As people at work have been figuring out what I'll be doing instead of thinking about the impacts of the European financial crisis on the world's equity and debt markets, they naturally "joked" about when I would cook for them. I had long avoided the task due to sheer lack of free time, but seeing as how there were/are only a few days left I guess it was time to make it happen. These are what I'm referring to as my farewell finance scones. Adios corporate America, hola food dreams!

The idea for the scones came from my culinary school class's Level 4 buffet (let's not even get started about that ordeal...) that turned out amazingly (the scones and the buffet as a whole). I didn't have the recipe that we used at the time, so I Googled a few different scone recipes and settled on one from Smitten Kitchen as my base, and mixed and matched a few things from the others as well. I made a few alterations in order to fit the ingredients I had at home along with what I got from the grocery store earlier that day. The original called for heavy cream, but I somehow neglected to purchase any. Instead, I used milk and added some sour cream which I saw used in another recipe, and also included more butter to make up for some of the missing fat. They turned out pretty well, but as I subscribe to the "fat is flavor" mantra, I'd be interested to see how they taste with the heavy cream. I guess these will be the "summer is coming" version of the recipe.

  • 2 cups unbleached, all-purpose flour
  • 1 tbsp baking powder
  • 1/8 cup sugar
  • pinch of salt
  • 6 tbsp chilled, unsalted butter cut into small cubes
  • 3/4 cup milk
  • 1/4 cup sour cream
  • 1/2 cup dried apricots, diced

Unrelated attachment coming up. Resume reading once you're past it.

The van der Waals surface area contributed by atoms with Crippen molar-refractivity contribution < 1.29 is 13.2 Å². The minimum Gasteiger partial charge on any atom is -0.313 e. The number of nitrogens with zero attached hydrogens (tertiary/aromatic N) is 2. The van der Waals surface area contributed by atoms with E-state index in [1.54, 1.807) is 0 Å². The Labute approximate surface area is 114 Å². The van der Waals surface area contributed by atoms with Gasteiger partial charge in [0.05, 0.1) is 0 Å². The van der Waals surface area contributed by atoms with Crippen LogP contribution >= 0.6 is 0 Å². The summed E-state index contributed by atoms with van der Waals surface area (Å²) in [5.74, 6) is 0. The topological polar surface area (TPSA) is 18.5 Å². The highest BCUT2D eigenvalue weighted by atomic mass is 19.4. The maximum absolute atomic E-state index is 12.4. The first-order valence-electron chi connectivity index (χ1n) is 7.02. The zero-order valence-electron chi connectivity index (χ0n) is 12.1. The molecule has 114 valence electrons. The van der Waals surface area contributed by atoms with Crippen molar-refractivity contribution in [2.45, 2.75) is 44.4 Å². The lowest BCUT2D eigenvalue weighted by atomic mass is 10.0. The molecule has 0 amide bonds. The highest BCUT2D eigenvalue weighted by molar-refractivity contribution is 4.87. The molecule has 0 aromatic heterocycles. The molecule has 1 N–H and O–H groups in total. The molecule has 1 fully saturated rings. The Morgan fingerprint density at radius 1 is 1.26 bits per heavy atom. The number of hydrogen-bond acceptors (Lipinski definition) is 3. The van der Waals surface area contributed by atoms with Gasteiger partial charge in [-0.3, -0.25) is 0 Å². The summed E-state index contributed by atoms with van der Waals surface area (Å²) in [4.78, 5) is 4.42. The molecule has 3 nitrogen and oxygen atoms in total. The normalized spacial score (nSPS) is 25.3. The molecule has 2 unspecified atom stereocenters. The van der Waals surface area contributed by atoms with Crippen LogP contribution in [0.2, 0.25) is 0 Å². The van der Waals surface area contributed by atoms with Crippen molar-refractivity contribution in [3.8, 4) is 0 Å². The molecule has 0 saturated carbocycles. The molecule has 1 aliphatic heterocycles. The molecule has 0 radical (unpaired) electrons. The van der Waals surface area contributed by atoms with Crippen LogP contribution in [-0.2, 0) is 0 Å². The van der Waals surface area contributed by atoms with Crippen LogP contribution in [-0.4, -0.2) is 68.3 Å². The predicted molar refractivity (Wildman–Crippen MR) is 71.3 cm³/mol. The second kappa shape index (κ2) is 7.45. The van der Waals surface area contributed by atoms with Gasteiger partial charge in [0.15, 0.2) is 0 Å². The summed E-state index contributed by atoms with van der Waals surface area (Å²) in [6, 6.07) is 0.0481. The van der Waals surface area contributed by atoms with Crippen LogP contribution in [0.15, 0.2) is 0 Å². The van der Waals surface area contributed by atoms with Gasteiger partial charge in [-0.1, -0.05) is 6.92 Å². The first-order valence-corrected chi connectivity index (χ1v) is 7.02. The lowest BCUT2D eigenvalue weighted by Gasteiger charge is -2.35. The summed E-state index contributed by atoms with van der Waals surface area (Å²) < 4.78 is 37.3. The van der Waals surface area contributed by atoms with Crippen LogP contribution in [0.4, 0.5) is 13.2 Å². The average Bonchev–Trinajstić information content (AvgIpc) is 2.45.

• zest from 1 orange 
  • melted butter
  • demerara sugar (Sugar in the Raw is the brand name)
  • 1/2 cup powdered sugar
  • juice from 1 orange
  • Combine the dry ingredients together and cut in the the cubed butter. You can do this with a food processor, pastry cutter, or even your fingers as long as you move quickly. You want the largest pieces to be pea-sized in the end.
  • Add in the milk and sour cream to the bowl, and then fold in the apricots and orange zest.
  • The dough will be fairly sticky, so be sure to flour your work surface before dumping it out. Roll out the dough to roughly 3/4 inch thickness and cut into whatever shapes you want. I made them small so it would be easier for people to grab and go.
  • Brush the tops of the scones with the melted butter and sprinkle with the demerara sugar.
  • Bake in a 425 degree preheated oven for about 10 minutes. They won't really brown very much just as an FYI.
  • Set on a baking rack to cool.
  • Combine the orange juice with the powdered sugar. You want the glaze to be able to be drizzled over the top of the scones, so the consistency may need to be adjusted with either more juice or powdered sugar.

Tuesday, May 1, 2012

Apple Pie - Take 2

This isn't a new recipe, but just a couple more pictures of the apple pie recipe I recently posted. This is one that I made for my family back over Thanksgiving. It received rave reviews from all those in attendance. I made it the night before, so my aunt and I conducted a taste test ahead of the big meal just to make sure it was suitable to serve to guests. (In case you're wondering - it most certainly was.) On T-day, man, child, short, tall, old, and older alike all agreed on the pie's deliciousness. Maybe you'll make it for your next family function?